(c) ProcessingTalk.info, June 2016

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Yokogawa IGCC power plant order in Korea

Yokogawa Electric Korea Co has won an order from Doosan Heavy Industries & Construction Co to supply a control system for an integrated gasification combined cycle (IGCC) plant. This is the first IGCC plant in South Korea and it is being constructed in Taean, South Chungcheong Province, by Korea Western Power Co, a subsidiary of Korea Electric Power Corporation.

This IGCC power plant will have a total output of 300 MW. Following a commissioning period that will commence in December 2015, the plant will begin commercial operation. This order is for the Centum VP integrated production control system, which will control the gasification section, a core plant facility. This order also includes the ProSafe-RS safety instrumented system, which will be used to shut down the gasification section safely in the event of an emergency. Both systems will be delivered in December 2013.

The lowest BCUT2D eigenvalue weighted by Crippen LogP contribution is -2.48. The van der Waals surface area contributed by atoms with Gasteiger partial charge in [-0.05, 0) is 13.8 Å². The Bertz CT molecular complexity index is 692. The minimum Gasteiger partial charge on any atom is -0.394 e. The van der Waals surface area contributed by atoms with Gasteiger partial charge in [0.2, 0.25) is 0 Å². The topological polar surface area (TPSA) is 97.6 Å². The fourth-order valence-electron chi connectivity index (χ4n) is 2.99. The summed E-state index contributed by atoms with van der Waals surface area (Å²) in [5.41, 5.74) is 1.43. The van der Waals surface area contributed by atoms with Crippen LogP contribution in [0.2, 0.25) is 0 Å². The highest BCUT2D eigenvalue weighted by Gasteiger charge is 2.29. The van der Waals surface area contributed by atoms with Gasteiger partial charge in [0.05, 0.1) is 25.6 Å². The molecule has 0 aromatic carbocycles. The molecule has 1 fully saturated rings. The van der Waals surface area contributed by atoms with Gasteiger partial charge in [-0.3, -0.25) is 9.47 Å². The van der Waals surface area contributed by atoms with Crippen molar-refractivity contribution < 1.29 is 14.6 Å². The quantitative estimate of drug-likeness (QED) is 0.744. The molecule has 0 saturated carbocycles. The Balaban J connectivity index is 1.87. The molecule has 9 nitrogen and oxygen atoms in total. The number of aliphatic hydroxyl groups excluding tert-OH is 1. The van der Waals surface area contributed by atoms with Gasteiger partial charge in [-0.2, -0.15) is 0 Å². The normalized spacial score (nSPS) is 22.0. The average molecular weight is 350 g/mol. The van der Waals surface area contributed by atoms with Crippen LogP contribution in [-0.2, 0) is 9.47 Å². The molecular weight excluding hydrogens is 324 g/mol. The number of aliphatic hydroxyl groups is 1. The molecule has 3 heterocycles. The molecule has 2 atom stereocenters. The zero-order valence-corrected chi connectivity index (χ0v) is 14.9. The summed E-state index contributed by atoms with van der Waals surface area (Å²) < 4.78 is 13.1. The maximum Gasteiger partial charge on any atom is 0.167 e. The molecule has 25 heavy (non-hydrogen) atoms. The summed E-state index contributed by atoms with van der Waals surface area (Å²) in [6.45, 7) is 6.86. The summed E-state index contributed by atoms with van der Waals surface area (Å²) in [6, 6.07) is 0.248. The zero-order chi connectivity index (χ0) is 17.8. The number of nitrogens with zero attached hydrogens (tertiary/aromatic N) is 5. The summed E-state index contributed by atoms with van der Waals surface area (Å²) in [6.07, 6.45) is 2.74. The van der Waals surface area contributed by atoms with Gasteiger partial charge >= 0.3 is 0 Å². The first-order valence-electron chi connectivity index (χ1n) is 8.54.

IGCC is a promising next-generation power technology that relies on high temperature and pressure to convert coal to synthesis gas (syngas) for use in gas turbine generators. The exhaust from the turbines is sent to boilers to generate steam, and additional power is generated by steam turbines. This type of plant is thus more efficient than a conventional coal-fired power plant.

Yokogawa Electric Korea was able to win this order because of the high reliability of Yokogawa’s control systems and its excellent engineering capabilities. Founded in 1978, Yokogawa Electric Korea has been offering highly reliable solutions to customers for over 30 years, and has become a top manufacturer of control systems and sensors in its home market. It established a power plant department in 2008 that has been actively promoting sales in the power market. Encouraged by the success in winning this order, Yokogawa will expand this business by offering appropriate solutions to developers of innovative technologies that generate power more efficiently and have less of an impact on the environment.

A delegate’s view of the ARC Forum 2012